economic processes may be performed by the FSC or by any other person 
acting under contract with the FSC. (All references to ``FSC'' in 
Sec. Sec. 1.924(d)-1 and 1.924(e)-1 shall mean the FSC or, if 
applicable, the person performing the relevant activity under contract 
on behalf of the FSC.) The FSC may act upon standing instructions from 
another person in the performance of any activity, whether a sales 
activity under paragraph (c) of this section or an activity relating to 
the disposition of export property under paragraph (d) of this section 
and Sec. 1.924(e)-1. The identity of the FSC as a separate entity is 
not required to be disclosed in the performance of any of the activities 
comprising the economic processes. Except as otherwise provided, the 
location of any activity is determined by the place where the activity 
is initiated by the FSC, and not by the location of any person 
transmitting instructions to the FSC.
    (b) Activities performed by another person--(1) In general. Any 
person, whether domestic or foreign, and whether related or unrelated to 
the FSC, may perform any activity required to satisfy this section, 
provided that the activity is performed pursuant to a contract for the 
performance of that activity on behalf of the FSC. Such a contract may 
be any oral or written agreement which constitutes a contract at law. 
The person performing the activity is not required to enter into a 
contract directly with the FSC and, thus, may be a direct or indirect 
subcontractor of a person under contract with the FSC. For example, 
assume that a buy-sell FSC enters into an agreement with its related 
supplier in which the related supplier agrees to perform on behalf of 
the FSC all sales activities with respect to the FSC's transactions with 
its foreign customers. Through its existing agreements with a domestic 
unrelated person, the related supplier subcontracts the performance of 
these activities to the domestic unrelated person, who, in turn, 
subcontracts the

[[Page 64]]

performance of the sales activities to foreign sales agents. The sales 
activities performed by the foreign sales agents are considered to be 
performed on behalf of the FSC for purposes of meeting the requirements 
of section 924(d)(1)(A).
    (2) Proof of compliance. If the FSC does not perform the activity 
itself, it must maintain records adequate to establish, with respect to 
each transaction or group of transactions, that the activity was 
performed and that the performance of such activity took place outside 
the United States. If the person who performed the activity on behalf of 
the FSC is an independent contractor, the FSC may rely upon a written 
declaration from that person stating that the activities were performed 
by that person on behalf of the FSC, and were performed outside the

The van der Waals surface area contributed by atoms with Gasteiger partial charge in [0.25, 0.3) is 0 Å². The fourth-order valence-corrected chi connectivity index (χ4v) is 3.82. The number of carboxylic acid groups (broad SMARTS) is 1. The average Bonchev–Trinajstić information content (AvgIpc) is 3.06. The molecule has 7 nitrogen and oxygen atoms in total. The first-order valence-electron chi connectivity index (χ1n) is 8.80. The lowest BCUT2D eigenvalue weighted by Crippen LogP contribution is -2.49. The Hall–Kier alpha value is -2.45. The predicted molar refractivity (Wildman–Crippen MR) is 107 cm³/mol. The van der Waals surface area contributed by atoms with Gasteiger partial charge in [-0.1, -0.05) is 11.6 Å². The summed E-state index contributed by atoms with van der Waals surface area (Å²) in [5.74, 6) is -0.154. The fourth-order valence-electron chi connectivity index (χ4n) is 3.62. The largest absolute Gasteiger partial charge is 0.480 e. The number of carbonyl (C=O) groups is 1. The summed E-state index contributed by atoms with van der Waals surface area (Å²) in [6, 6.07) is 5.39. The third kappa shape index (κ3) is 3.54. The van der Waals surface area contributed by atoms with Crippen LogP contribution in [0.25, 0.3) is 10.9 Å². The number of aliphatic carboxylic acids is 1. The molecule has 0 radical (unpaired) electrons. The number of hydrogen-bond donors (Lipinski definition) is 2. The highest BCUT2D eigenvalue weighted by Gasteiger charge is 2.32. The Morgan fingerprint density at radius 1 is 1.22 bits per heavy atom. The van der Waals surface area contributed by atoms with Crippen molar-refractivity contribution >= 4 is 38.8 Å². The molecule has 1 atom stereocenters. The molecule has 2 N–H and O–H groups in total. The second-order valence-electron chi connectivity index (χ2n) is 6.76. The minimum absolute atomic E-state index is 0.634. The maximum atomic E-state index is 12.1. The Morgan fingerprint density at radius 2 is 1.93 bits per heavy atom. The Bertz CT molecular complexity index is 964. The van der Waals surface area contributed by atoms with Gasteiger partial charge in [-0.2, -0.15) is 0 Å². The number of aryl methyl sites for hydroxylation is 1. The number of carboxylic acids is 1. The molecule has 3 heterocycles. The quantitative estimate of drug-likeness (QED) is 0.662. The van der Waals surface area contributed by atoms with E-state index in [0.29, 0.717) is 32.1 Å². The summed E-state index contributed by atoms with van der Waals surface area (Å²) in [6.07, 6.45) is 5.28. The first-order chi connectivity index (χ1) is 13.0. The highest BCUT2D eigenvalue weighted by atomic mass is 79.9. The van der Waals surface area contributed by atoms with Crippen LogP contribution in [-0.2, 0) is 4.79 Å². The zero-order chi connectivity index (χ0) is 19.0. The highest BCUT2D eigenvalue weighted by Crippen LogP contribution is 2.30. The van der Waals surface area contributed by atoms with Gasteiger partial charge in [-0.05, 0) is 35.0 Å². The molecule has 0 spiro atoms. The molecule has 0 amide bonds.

United States. An invoice or a receipt for payment will be considered to 
be such a written declaration if it specifies that the activities were 
performed outside the United States or specifies a particular place 
outside the United States where the activities were performed. If the 
person performing the activities on behalf of the FSC is a related 
person, the FSC must maintain records adequate to establish that the 
activities were actually performed and where the activities were 
performed. Such records may be stored with the related person provided 
that the FSC makes such records available to the Commissioner upon 
request.
    (c) Participation outside the United States in the sales portion of 
the transaction--(1) In general. The requirement of section 924(d)(1)(A) 
is met with respect to the gross receipts of a FSC derived from any 
transaction if the FSC has participated outside the United States in the 
solicitation, the negotiation, or the making of the contract relating to 
such transaction (hereinafter described as ``sales activities''), as 
provided in this paragraph (c). A sale need not occur in order that the 
solicitation or negotiation tests be satisfied. Once the FSC has 
participated outside the United States in an activity that constitutes 
the solicitation, negotiation, or the making of the contract with 
respect to a transaction, any prior or subsequent activity by the FSC 
with respect to such transaction that would otherwise constitute the 
sales activity will be disregarded for purposes of determining whether 
the FSC has met the requirements of section 924(d)(1)(A). For example, 
if a FSC sells a product to a foreign customer by first meeting with the 
customer in New York to discuss the product and then by mailing to it 
from outside the United States a brochure describing the product, the 
prior meeting is disregarded and only the mailing is considered in 
determining whether there was solicitation outside the United States by 
the FSC with respect to the transaction which has occurred.
    (2) Solicitation (other than advertising). For purposes of this 
paragraph (c), ``solicitation'' refers to any communication (by any 
method, including, but not limited to, telephone, telegraph, mail, or in 
person) by the FSC, at any time during the 12 month period (measured 
from the date the communication is mailed or transmitted) immediately 
preceding the execution of a contract relating to the transaction to a 
specific, targeted customer or potential customer, that specifically 
addresses the customer's attention to the product or service which is 
the subject of the transaction. For purposes of paragraph (c)(2) of this 
section, communication by mail means depositing the communication in a 
mailbox. Except as provided in Sec. 1.924(e)-1(a)(1) with respect to 
second mailings, activities that would otherwise constitute advertising